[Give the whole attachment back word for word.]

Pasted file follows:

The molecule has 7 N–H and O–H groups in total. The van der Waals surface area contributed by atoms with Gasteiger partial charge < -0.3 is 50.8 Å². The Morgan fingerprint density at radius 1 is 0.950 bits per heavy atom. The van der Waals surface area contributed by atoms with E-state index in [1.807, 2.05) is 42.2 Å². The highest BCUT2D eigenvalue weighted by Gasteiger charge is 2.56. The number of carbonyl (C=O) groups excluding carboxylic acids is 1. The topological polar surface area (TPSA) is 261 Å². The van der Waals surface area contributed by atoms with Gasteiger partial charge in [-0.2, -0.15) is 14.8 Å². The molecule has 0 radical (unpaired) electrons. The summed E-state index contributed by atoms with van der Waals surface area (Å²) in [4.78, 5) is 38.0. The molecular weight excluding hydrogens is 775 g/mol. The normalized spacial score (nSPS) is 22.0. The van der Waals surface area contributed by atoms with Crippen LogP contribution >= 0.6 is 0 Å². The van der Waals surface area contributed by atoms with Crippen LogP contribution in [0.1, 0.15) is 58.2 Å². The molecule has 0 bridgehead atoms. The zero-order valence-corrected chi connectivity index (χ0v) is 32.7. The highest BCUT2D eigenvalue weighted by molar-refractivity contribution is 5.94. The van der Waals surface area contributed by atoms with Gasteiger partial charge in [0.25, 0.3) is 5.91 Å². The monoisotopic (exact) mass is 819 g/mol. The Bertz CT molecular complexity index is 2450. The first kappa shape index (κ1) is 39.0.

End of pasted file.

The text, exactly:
The molecule has 7 N–H and O–H groups in total. The van der Waals surface area contributed by atoms with Gasteiger partial charge < -0.3 is 50.8 Å². The Morgan fingerprint density at radius 1 is 0.950 bits per heavy atom. The van der Waals surface area contributed by atoms with E-state index in [1.807, 2.05) is 42.2 Å². The highest BCUT2D eigenvalue weighted by Gasteiger charge is 2.56. The number of carbonyl (C=O) groups excluding carboxylic acids is 1. The topological polar surface area (TPSA) is 261 Å². The van der Waals surface area contributed by atoms with Gasteiger partial charge in [-0.2, -0.15) is 14.8 Å². The molecule has 0 radical (unpaired) electrons. The summed E-state index contributed by atoms with van der Waals surface area (Å²) in [4.78, 5) is 38.0. The molecular weight excluding hydrogens is 775 g/mol. The normalized spacial score (nSPS) is 22.0. The van der Waals surface area contributed by atoms with Crippen LogP contribution >= 0.6 is 0 Å². The van der Waals surface area contributed by atoms with Crippen LogP contribution in [0.1, 0.15) is 58.2 Å². The molecule has 0 bridgehead atoms. The zero-order valence-corrected chi connectivity index (χ0v) is 32.7. The highest BCUT2D eigenvalue weighted by molar-refractivity contribution is 5.94. The van der Waals surface area contributed by atoms with Gasteiger partial charge in [0.25, 0.3) is 5.91 Å². The monoisotopic (exact) mass is 819 g/mol. The Bertz CT molecular complexity index is 2450. The first kappa shape index (κ1) is 39.0.